How About No
Page 5

 Lani Lynn Vale

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At least then I wouldn’t have to feel like an awful person for leaving him.
Though my reasons were justified—at least to me—they weren’t to him.
Over the three weeks before my procedure, I’d spoken until I was blue in the face about not wanting to do it, about how I’d done it so many times before. All the while, he held strong.
He urged me to do it anyway. Just one more time.
Except, I knew it wouldn’t be one more time. It was never one more time.
I remembered Wade’s face as he looked at me for the first time after our divorce as if I’d betrayed him.
But he didn’t understand—and honestly, I don’t think he wanted to understand.
He always saw the good in people, and probably always would.
I slammed the door to my house—the one Wade ordered me to keep—and wished I’d never agreed to it.
He hadn’t wanted anything. Not a single thing.
Not the house we’d bought together, not the new car. Not the business we’d started or the money we’d managed to save over the time we were married.
Not a single thing but his clothes and his bike—which I couldn’t drive anyway, otherwise I was sure that he’d try to get me to take that, too.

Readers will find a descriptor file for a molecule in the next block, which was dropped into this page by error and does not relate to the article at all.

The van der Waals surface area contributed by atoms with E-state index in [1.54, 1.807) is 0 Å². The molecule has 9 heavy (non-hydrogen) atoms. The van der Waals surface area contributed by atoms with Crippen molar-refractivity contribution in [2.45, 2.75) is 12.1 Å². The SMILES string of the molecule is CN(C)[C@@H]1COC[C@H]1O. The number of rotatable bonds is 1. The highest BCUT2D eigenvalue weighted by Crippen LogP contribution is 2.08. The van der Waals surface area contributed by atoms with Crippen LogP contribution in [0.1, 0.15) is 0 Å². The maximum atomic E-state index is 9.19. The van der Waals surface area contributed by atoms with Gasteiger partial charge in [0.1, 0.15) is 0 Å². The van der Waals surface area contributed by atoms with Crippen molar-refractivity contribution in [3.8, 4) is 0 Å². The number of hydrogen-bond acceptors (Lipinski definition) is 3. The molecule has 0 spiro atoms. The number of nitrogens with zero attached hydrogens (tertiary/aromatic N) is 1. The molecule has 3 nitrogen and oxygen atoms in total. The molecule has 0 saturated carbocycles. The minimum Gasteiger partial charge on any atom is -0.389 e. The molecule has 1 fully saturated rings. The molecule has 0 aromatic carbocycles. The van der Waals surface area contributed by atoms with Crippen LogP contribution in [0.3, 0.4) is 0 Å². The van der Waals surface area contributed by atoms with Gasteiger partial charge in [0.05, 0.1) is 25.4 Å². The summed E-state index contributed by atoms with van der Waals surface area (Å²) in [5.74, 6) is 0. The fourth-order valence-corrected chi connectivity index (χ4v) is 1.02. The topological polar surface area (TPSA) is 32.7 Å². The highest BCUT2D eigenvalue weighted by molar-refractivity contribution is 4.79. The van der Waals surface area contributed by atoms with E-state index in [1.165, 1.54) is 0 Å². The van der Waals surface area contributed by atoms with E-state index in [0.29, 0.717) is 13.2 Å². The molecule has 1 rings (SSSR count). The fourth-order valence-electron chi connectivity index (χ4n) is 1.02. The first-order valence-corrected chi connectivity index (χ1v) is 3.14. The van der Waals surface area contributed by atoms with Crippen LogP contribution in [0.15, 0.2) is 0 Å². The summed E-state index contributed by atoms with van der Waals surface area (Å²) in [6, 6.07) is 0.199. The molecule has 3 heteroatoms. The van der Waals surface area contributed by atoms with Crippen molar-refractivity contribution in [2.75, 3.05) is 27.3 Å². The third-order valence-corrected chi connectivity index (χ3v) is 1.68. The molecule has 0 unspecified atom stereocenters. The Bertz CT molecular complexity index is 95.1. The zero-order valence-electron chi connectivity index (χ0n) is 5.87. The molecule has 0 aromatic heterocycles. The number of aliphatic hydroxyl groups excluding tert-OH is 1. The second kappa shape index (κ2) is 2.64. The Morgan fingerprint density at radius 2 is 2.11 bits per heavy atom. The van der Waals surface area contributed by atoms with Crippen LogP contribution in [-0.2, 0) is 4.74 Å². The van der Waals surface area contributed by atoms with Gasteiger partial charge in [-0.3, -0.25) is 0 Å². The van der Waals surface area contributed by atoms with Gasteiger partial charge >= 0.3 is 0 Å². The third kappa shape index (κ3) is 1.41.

Hell, he’d almost made me keep the dog, too.
And that one I had put my foot down on.
I would not take his dog.
I refused.
As much as I loved Butters, I would not take him away from the man who had been his human for five years before I’d come along.
Nope. No. Nuh-uh.
And when Butters had died just a short six weeks after we’d finalized our divorce, things had been pretty bad for a short time.
I’d gone to check on Wade multiple times, only to stop myself well before making it to his street.
He didn’t need me making things worse.
Hell, neither did I.
Each time I saw him, it only made me feel worse for leaving.
But, when I’d left home at the age of eighteen, I’d made a promise with myself.
I knew that if I didn’t start putting me first, I wouldn’t be on this Earth much longer.
I knew that I was going to fall apart just like I had at the age of seventeen.
I’d break hard, too, just like I had then.
Shortly after my seventeenth birthday, when I didn’t get a car like my sister had gotten on her seventeenth birthday, I realized that I never was meant to be anything but a means to an end for my family.
Hell, I would’ve been happy with a damn cupcake with a candle in it at that point.
And, I’d been so depressed that I had actually thought about committing suicide.
I hadn’t succeeded, obviously.
But that was only because of Kourt.